So that his daughter could see Sabry and hear his voice, he read her a book through FaceTime every night before she went to sleep. He also traveled home for the weekend when he didn’t have an exam the upcoming week, and his wife and daughter visited him every other month. After living in Nevada for 16 months, he is doing his clinical rotations back home and living with his family, which now includes an infant son who was born in February.

Making Worthy Sacrifices

Carrie Cubberly, a first year PA student and the single mom of a six-year-old daughter, also left family—in this case, her extended family in Michigan—to attend PA school, at Idaho State University. Cubberly had also been preparing to become a PA for years. Her previous job was in the insurance industry, where she had to review medical records daily. She noticed that some of the forms were signed by PAs, which sparked her interest in the profession.

“In insurance, I liked that I was able to help patients and set them up for surgery and treatment,” she says. “But I thought it would be better if I could actually see them in person. [In the PA profession], there’s a lot of interaction with people, but then there are also times when you sit down and do notes. I thought that was a good balance.”

Cubberly, who lived in Chicago at the time, started out slowly, taking her prerequisites one at a time and using her vacation time to shadow a PA every Friday for a month. During this time, she also got divorced. She looked at PA schools in Michigan, where her family lives, but they each required prerequisites that were different from the ones she had already completed. Idaho State University was the best fit.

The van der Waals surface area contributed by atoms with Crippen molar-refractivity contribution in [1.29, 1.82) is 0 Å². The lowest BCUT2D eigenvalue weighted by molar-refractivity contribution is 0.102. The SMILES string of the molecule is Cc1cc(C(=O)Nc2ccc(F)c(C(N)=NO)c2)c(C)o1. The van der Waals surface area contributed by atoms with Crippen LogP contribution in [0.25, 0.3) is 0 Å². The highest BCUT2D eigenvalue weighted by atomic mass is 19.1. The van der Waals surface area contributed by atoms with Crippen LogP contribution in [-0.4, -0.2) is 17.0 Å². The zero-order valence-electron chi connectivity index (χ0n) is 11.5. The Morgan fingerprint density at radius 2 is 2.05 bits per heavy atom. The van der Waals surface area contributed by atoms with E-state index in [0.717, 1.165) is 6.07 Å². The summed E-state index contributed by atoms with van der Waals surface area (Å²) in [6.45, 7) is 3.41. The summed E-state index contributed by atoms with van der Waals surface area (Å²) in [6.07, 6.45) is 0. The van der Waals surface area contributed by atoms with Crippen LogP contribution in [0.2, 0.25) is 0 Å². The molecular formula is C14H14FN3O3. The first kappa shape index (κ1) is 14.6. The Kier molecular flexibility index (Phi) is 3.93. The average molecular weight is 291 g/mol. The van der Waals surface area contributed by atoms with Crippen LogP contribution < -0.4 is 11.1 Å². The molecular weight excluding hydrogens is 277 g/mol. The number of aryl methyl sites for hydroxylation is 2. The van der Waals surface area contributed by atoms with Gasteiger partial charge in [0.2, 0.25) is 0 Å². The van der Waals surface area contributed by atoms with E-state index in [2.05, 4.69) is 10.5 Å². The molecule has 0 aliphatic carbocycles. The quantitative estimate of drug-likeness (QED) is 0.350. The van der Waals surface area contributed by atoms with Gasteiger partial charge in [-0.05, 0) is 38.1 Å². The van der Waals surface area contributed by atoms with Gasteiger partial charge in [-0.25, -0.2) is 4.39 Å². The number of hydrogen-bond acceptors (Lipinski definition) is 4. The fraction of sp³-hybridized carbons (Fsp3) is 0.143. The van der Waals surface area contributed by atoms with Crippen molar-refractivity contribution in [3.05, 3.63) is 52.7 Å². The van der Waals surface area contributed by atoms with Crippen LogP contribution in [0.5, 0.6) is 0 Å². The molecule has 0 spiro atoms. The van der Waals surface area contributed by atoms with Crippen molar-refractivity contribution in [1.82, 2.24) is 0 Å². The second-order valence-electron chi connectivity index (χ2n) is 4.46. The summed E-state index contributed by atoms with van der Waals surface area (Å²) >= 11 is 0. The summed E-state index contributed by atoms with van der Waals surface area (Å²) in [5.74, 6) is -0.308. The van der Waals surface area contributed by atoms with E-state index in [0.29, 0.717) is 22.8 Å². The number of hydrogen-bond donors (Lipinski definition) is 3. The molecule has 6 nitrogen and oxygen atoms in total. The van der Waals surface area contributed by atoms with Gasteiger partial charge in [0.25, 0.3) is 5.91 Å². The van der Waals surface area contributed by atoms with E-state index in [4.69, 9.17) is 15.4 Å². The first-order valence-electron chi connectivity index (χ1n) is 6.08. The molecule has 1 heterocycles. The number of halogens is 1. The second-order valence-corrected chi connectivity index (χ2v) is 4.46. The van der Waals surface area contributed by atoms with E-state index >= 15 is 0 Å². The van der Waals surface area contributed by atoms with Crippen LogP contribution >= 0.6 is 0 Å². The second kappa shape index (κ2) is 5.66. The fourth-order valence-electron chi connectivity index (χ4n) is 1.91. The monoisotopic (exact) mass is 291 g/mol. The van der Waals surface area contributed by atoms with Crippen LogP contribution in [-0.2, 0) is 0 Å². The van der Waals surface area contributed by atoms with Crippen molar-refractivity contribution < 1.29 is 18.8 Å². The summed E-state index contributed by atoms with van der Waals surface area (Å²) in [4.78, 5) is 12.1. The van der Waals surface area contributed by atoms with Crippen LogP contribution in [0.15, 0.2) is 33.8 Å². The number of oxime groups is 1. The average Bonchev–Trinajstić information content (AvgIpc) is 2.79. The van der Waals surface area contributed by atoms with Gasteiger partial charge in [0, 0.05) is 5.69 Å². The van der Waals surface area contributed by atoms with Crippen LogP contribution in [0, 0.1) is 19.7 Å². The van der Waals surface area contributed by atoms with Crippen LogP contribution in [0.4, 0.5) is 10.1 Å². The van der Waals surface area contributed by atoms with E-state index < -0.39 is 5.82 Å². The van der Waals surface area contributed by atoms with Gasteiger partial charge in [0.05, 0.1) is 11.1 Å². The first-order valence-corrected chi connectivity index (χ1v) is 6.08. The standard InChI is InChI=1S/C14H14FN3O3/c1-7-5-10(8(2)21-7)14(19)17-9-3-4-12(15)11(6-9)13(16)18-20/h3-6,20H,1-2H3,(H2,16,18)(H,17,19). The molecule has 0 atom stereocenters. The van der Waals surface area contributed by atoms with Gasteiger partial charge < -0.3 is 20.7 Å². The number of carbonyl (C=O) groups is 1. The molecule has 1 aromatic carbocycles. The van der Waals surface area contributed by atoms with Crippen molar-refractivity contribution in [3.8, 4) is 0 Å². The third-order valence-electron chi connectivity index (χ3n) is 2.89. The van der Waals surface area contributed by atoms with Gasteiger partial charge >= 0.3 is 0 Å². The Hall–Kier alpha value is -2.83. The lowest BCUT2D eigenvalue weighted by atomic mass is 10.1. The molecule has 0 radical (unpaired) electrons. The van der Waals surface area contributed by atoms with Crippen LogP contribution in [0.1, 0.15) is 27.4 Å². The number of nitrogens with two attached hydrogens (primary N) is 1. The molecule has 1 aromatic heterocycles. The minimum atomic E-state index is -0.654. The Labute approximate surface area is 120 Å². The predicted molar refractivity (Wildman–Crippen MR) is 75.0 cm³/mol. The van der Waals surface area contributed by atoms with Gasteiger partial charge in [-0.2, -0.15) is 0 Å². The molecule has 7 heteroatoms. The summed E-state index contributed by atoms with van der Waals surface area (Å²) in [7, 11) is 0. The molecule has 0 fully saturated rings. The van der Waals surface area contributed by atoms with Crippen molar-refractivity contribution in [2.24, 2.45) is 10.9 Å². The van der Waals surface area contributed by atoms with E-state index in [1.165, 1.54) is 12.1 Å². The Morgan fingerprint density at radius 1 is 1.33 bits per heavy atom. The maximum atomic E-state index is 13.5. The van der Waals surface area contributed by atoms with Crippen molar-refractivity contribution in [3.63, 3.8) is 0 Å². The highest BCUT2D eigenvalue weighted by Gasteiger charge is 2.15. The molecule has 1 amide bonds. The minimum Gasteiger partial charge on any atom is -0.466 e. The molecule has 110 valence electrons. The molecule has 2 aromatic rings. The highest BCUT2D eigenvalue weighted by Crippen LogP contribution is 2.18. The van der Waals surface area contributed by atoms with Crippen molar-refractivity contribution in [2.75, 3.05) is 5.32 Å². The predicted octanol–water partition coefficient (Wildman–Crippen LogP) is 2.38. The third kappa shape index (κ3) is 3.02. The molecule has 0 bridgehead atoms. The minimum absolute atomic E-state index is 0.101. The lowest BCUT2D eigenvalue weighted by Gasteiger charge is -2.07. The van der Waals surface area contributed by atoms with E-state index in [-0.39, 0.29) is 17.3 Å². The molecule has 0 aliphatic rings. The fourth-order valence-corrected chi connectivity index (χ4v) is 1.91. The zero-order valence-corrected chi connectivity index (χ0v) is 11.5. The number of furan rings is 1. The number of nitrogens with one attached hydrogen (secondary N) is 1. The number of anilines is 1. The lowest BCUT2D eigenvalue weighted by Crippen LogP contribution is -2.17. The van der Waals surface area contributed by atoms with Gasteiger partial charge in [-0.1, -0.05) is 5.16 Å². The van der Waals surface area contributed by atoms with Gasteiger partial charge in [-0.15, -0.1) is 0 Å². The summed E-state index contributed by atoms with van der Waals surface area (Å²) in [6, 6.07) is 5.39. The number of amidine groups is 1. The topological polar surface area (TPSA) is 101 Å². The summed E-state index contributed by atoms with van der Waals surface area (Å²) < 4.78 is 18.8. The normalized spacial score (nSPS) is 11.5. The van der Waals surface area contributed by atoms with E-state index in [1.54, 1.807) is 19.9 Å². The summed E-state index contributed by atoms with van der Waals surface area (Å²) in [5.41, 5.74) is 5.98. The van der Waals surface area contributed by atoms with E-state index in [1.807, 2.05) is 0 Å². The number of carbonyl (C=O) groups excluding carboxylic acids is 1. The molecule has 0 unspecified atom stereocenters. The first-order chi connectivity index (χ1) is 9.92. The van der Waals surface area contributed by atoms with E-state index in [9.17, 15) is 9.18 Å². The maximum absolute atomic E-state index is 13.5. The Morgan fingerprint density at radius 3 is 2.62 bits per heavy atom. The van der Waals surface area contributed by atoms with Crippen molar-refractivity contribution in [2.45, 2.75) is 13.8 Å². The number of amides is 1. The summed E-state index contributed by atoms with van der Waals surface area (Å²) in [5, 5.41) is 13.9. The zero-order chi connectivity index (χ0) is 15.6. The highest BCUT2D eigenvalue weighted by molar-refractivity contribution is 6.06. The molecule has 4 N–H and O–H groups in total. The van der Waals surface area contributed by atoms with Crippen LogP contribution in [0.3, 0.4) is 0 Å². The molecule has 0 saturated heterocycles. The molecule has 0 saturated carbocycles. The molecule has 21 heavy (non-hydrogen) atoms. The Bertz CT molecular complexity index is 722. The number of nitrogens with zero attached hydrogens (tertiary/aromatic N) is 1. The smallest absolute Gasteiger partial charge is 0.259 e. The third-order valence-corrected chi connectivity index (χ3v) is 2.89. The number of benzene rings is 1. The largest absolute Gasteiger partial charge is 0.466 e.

Without family nearby, Cubberly’s support system came in different forms. During the first month of classes, her mom stayed with her in Idaho until she got into a rhythm with school and her daughter. Then, she found a before- and after-care center that would take her daughter until 9 p.m. on weekdays. Because the center is also open on weekends, she was able to take her daughter there for a six-hour stretch on a Saturday while she studied for four exams.

Other times, Cubberly, who has to take an online, open book quiz every night, which can take one to two hours in addition to reviewing material and attending classes, gets her daughter involved in her studies. “It’s a good educational experience for her, and she gets to feel like she’s involved,” she says. For example, when she was practicing her pass off for the pulmonary exam, she used her stethoscope to listen to her daughter’s lungs.

Although the workload is challenging on its own, one of the hardest aspects of PA school for Cubberly is that she temporarily has to ask her daughter to make sacrifices, too. As a single parent, Cubberly doesn’t have the time to enroll her in extracurricular activities like soccer, for example.

But, she says, echoing the advice of her fellow students, “Don’t feel guilty for [going to school]. My daughter is going to see that I worked hard toward something. And even though it’s a year of sacrifices, it’s going to pay off in the long run.”

Jennifer L. Walker is a Baltimore-based freelance writer.

This article was originally published in the September 2015 issue of PA Professional.